19 Nov AUSTRALIAN COMPANIES SING THE SUPPLY CHAIN BLUES; THERE GOES THE ART COLLECTION
Welcome to this week’s business and media intelligence update.
AUSTRALIAN COMPANIES SING THE SUPPLY CHAIN BLUES
If you think you’ve been hearing a lot about supply chains of late, you’d be right.
As the Australian Financial Review’s Chanticleer columnist wrote, the list of ASX-listed companies adversely affected by global supply chain woes is long.
Everyone from farmers to the Seven Group’s Westrac have been affected and the threat of a fifth pandemic wave in Europe means that there’s no end in sight – none of the companies impacted can give much of an indication as to when the problems will be resolved – or how.
So, when will the global supply chain untie themselves? According to Bloomberg, not until 2022.
THERE GOES THE ART COLLECTION
Some of Australia’s oldest companies have over the decades built an art collection. The now-defunct John Fairfax Group, for instance, or more recently, the Macquarie Group.
So, too, National Australia Bank (NAB), which has announced that it is selling its $10 million art collection and will invest the money raised into its philanthropic arm, the NAB Foundation. The foundation supports projects that help communities prepare for natural disasters in the face of climate change.
NAB’s collection started in the 1970s and contains more than 2,500 artworks, which will be sold through a series of auctions starting early next year. This will be the largest corporate collection to be sold since 2005.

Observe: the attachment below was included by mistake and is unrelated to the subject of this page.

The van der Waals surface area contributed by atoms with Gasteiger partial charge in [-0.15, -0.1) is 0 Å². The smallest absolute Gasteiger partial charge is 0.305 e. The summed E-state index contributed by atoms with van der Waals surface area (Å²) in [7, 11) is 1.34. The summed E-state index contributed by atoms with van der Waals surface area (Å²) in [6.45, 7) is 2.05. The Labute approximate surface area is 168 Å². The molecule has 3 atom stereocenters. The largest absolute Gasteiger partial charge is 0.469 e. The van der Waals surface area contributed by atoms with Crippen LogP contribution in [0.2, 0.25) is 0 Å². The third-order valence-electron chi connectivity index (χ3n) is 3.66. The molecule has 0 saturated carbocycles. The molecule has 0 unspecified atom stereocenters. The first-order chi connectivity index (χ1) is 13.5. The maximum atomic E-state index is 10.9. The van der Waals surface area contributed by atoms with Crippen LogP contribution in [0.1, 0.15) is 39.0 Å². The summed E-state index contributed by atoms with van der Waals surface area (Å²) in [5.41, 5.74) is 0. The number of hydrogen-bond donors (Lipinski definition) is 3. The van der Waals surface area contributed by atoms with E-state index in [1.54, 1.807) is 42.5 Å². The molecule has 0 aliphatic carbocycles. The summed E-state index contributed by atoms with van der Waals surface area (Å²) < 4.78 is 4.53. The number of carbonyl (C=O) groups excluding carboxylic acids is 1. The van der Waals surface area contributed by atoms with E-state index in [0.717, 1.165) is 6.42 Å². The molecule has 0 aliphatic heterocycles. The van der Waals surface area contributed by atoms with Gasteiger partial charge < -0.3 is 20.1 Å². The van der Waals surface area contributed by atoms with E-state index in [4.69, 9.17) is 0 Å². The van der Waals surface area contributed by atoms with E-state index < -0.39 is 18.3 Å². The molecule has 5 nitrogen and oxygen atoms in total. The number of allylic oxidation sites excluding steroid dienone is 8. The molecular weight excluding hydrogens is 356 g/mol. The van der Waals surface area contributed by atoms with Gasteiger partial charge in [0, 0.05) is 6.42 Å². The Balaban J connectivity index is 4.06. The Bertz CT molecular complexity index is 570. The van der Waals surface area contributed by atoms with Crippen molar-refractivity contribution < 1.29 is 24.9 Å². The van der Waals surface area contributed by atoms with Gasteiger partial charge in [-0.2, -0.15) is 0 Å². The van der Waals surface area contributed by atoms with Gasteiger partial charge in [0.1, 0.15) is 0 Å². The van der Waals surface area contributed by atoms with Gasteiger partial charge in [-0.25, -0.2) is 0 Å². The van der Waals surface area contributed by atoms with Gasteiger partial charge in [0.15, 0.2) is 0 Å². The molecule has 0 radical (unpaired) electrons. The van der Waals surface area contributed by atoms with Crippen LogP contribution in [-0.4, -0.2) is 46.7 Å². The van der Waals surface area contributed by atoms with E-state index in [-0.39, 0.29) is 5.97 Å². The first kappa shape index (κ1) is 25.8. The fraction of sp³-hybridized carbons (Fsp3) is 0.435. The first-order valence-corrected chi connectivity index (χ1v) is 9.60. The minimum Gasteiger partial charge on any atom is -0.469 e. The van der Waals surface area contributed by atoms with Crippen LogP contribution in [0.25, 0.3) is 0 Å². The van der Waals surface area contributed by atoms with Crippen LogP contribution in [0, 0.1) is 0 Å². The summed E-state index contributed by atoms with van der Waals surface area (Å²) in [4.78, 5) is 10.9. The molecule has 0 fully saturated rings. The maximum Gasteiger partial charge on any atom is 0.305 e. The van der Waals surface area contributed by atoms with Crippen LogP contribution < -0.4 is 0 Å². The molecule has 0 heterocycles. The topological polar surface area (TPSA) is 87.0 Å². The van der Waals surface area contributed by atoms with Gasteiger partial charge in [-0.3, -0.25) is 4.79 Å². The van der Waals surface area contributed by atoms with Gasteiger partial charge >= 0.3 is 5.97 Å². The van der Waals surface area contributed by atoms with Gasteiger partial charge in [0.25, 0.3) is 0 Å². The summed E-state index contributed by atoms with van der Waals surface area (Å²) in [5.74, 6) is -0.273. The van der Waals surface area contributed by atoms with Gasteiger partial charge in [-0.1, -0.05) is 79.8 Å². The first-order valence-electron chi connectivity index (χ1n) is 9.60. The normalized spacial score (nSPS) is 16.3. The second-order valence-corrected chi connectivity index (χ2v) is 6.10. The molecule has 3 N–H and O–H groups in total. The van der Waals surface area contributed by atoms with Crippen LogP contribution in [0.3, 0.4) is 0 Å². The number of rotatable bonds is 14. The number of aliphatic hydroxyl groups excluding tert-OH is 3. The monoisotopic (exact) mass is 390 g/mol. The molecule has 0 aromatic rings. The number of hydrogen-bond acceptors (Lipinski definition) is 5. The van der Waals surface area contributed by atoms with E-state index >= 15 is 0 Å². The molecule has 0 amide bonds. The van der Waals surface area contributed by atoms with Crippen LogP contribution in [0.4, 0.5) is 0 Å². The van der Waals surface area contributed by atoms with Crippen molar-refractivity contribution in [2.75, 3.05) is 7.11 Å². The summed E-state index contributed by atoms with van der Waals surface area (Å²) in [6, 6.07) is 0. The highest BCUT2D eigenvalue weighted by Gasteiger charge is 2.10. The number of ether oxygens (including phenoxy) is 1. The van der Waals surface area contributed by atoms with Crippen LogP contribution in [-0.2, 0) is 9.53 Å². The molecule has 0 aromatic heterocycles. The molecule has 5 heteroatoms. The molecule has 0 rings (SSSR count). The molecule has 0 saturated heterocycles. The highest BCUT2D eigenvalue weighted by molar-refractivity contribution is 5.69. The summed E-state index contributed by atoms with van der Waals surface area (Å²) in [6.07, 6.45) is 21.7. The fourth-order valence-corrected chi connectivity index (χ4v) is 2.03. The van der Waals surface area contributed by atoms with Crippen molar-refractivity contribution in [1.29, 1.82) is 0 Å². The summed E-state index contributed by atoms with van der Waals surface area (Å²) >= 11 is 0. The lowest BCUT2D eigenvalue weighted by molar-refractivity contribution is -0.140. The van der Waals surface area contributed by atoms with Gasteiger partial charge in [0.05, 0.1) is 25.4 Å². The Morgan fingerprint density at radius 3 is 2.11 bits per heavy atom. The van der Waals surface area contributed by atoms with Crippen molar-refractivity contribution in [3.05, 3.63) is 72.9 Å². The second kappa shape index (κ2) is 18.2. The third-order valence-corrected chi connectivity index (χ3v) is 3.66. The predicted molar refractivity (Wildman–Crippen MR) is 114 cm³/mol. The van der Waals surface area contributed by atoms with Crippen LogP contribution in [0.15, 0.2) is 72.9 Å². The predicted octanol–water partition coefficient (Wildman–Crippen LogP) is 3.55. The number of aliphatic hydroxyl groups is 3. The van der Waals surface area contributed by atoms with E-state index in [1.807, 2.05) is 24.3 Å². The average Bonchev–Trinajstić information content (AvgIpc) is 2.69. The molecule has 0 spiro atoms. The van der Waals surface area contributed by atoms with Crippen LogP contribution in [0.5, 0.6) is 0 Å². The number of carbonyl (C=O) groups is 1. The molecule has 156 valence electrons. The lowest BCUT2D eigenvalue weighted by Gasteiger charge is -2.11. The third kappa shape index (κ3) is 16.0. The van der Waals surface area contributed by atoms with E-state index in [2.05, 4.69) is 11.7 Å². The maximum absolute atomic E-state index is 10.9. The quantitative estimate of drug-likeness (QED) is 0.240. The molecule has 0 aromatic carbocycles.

The banks move reflects a global trend whereby corporations, particularly banks, are selling their art collections as their physical footprint decreases with more branches moving online and staff choosing to work from home.
HEAR THIS: THE COMEBACK KID
Vinyl players, Patagonia vests, Polaroid cameras, Sony Walkmans, and Fila sneakers.
What do they all have in common? Answer: They’re all cool again.
Since Apple launched the Bluetooth-enabled wireless Airpods in 2016, they have become an inescapable feature of daily life, generating USD $38.3 billion in net sales globally in the 12 months to September 2021.
Even Jake Gyllenhall made the swap to Airpods, despite being photographed several times enjoying the non-nutritional value of corded headphones.
But with everyone from your next-door neighbour to your dog having a pair of the white little knobs, Airpods have become “uncool”, according to The Wall Street Journal.
It seems anyone who is anyone is reverting to, you guess it, the ancient technology of corded headphones.
So, this weekend, dust off those relics because nothing says “do not disturb” quite like over the ears corded headphones.
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